Over 100 years ago, the famous Double-Slit Experiment taught physicists that, at its core, light is both a particle and a wave. In quantum mechanical terms, the wavelike property of light means that every photon has a specific probability of being found in a given spot. When two light waves interfere (as in the double-slit experiment), these probabilities can be seen to occur in pairs: one set of positions where a photon is more likely to be found, and one set of positions where a photon is less likely to be found. Physicists at the University of Waterloo in Canada recently conducted a triple-slit experiment and were able to rule out higher-order probabilities, thus confirming a key principle of quantum mechanics.
The double-slit experiment produces a characteristic interference pattern.
Image courtesy of Timm Weitkamp.
Both the double-slit and triple-slit experiments are very simple in design. In the former, a light source is aimed at a metal sheet with two microscopic slits cut into it. The incident light then passes through the slits and lands on a blank screen. Scientists found that when they covered one slit, the light formed a pattern on the screen that was bright in the middle and faded to black at the edges. One would expect that the same pattern would result when both slits were open. If light behaved solely as a particle, half the photons would pass through one slit and half would pass through the other. The result would be a pattern that was doubly bright, but otherwise the same. Oddly enough, this is not what happened. Instead, a pattern of alternating bright and dark bands developed on the screen (see above). This was a clear indication that it was actually two light waves that passed through the slits, interfering with each other before they hit the screen and thus creating this distinctive pattern.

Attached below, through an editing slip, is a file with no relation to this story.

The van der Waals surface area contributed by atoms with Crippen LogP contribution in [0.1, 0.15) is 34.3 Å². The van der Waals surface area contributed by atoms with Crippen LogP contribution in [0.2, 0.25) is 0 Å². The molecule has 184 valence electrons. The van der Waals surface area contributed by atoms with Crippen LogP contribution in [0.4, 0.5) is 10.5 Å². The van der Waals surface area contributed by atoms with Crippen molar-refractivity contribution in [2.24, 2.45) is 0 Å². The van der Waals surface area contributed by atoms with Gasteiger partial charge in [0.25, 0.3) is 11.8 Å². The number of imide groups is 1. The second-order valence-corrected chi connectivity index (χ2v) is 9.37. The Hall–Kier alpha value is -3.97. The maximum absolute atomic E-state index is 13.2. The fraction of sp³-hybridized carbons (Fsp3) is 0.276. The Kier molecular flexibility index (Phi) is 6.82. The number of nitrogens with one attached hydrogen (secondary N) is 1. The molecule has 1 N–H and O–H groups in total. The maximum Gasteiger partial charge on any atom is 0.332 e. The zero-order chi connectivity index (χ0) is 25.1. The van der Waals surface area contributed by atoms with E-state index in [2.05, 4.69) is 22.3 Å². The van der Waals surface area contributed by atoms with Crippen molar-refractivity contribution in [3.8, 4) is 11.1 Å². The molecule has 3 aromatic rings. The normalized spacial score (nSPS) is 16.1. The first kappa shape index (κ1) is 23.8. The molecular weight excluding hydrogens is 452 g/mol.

And the story gets weirder still. Experimentalists decided to try firing one photon at a time at the metal sheet. Surely this would force the photons to "pick" one slit over the other and prevent any wave interference from occurring. No such luck. An interference pattern still emerged, albeit more slowly as each photon took its place on the screen. Clearly this phenomenon could not be explained away by saying that light was really just a wave composed of particles. Scientists were forced to conclude that light is simultaneously a particle and a wave. The photons actually behaved as though they were waves, each photon somehow interfering with itself to form the characteristic light and dark bands shown on the screen.
Individually-fired photons produce an interference pattern over time.
Image courtesy of Ethan Hein.
In the triple-slit experiment, the Innsbruck group attempted to find evidence of third-order probabilities. According to our current understanding of the quantum world, this is impossible. The resulting light and dark bands in the double-slit experiment illustrate that such probabilities only occur in pairs. Success at Waterloo would have had drastic consequences for physics, disproving a long-held belief and necessitating a revision of quantum mechanics as we know it. Fortunately, no such result was found. Indeed, the oddities of the subatomic world live to see another day.